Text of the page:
Three teens kill Scottish pensioner in his home by 'brutally' battering him with own walking stick
Three teenagers were facing life sentences today after brutally murdering an Edinburgh pensioner in his home in a frenzied attack, which included hitting him with his own walking stick and picture frames.
Keirin McMillan (19) and his two accomplices, who were aged 16 and 15 at the time, inflicted over 100 injuries on Alasdair Forsyth in the fatal assault on the victim, who they had planned to rob.
One of the teenagers later said in a phone call recorded at a young offenders' institution: "It was for money.". He added: "We were all just out our nut."
Advocate depute Stewart Ronnie told jurors at the High Court in Edinburgh: "This was a brutal, sustained attack on a 67-year-old man in his own home, involving weapons and involving all three accused."
The trio had denied murdering Mr Forsyth on February 21 this year at his flat in Clearburn Road, in the Prestonfield area of Edinburgh, but all were found guilty of the offence.
They repeatedly struck the victim on the head and body with a screwdriver, hammer and wrench, his walking stick and picture frames.
They also kicked and stamped on him and robbed him of a tablet and a phone. One of the youths, who is under 18 and cannot be named for legal reasons, was freed on bail at Edinburgh Sheriff Court the previous month.
The two younger killers were also found guilty of committing further attacks at a McDonalds at Sharpdale Loan, in Edinburgh and at the city's Cameron Toll shopping centre days before the murder.
The trial judge, Lord Uist, told them: "You have each been convicted by the jury of a scandalous murder."
"The penalty for murder is fixed by law. In the case of you, Keirin McMillan, it will be that you will be detained in a young offenders' institution and liable to be detained for life," he said.
He told the two younger killers that they would be detained without limit of time.
The judge said he could not pass sentence on the trio today because he required background reports on them before fixing the minimum terms they must serve before they become eligible to apply for parole.
Lord Uist told jurors after the youths were led off to cells that it had been "a very distressing case".
One woman told the trial that McMillan had come to her house before the fatal attack with tools in a bag.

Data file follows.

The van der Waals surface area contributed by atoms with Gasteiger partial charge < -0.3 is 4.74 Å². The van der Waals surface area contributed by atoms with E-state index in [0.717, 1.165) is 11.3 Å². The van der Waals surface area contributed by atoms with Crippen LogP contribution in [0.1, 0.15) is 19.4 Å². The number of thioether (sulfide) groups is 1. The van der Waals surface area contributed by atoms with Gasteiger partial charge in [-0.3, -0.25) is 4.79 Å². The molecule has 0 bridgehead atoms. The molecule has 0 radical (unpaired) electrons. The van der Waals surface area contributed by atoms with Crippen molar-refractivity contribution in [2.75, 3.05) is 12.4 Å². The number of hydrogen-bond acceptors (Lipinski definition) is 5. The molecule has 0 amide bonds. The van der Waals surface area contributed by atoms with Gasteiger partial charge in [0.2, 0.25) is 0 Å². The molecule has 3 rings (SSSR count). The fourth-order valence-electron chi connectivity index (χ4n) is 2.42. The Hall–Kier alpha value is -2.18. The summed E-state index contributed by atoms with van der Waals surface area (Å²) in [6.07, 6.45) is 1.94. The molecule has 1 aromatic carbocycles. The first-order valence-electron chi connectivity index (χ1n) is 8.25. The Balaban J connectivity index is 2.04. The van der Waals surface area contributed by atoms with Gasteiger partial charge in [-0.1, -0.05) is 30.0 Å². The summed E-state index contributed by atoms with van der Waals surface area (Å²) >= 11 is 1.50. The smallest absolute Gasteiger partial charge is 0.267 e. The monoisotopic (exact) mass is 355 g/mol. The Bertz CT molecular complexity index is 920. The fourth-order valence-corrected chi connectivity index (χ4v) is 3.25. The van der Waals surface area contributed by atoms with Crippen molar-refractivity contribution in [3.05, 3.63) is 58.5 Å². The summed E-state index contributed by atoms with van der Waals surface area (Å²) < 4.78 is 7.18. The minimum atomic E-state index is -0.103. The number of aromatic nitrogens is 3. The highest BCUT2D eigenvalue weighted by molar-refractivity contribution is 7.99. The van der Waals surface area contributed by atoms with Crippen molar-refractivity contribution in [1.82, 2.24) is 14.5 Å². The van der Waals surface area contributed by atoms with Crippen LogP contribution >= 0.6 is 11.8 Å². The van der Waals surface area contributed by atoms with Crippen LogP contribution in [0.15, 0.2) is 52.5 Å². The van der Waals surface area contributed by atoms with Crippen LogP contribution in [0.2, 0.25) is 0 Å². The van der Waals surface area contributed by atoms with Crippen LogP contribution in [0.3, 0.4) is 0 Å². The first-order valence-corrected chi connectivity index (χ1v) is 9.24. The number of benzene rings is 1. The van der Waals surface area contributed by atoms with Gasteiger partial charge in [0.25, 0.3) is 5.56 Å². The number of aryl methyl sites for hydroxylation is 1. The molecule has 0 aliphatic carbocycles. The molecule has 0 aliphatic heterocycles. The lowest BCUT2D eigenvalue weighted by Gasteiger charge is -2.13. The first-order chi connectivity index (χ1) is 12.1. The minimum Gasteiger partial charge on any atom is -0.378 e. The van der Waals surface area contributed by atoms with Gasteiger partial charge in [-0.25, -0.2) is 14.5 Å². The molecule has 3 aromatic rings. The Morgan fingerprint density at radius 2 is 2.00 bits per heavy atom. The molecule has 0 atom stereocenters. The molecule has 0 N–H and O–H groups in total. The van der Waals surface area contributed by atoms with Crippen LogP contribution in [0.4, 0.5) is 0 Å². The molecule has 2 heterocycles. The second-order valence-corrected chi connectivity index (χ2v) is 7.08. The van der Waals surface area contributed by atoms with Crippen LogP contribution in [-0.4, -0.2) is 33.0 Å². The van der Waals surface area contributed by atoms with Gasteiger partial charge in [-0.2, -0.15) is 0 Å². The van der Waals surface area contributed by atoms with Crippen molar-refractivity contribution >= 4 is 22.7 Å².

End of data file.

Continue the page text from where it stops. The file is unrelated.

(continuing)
She said he had repeatedly talked about there being money in books in Mr Forsyth's home.
She said the 16-year-old had returned to her home "pretty wasted" and she asked McMillan if he had given him tablets, but he just laughed.
McMillan had originally faced a further charge of supplying diazepam to the teenager, but that was withdrawn during the trial. McMillan later revealed he had taken street valium before the murder.
The three killers set off armed with weapons for Mr Forsyth's flat and emergency services were alerted because of a disturbance.
The first police officers on the scene went into the stairwell and could hear "excited" male voices coming down the stairs before they met the blood-stained, youthful killers
McMillan later told police: "The blood on my cottons is from my nosebleed and the blood on my trainers is from what happened there." He did not appear to have a nose bleed.
McMillan said of the victim that he could "handle himself" and did not need a walking stick.
He later went on to claim that he had tried to act as a peacemaker and intervened to help the victim as he was attacked by the two younger killers using the hammer and screwdriver.
The youngest killer said to an officer: "Do you know who I am?" He squared up to the policeman in a fighting stance but was handcuffed. He later asked about his iPhone which he had lost.
Pathologists who examined the victim concluded that his death was caused by severe chest trauma, which was most likely because of the extensive rib fractures he suffered.
The victim sustained multiple broken ribs and extensive bruising and cuts in the fatal attack in his home.
All three youths were remanded in custody ahead of sentencing in January.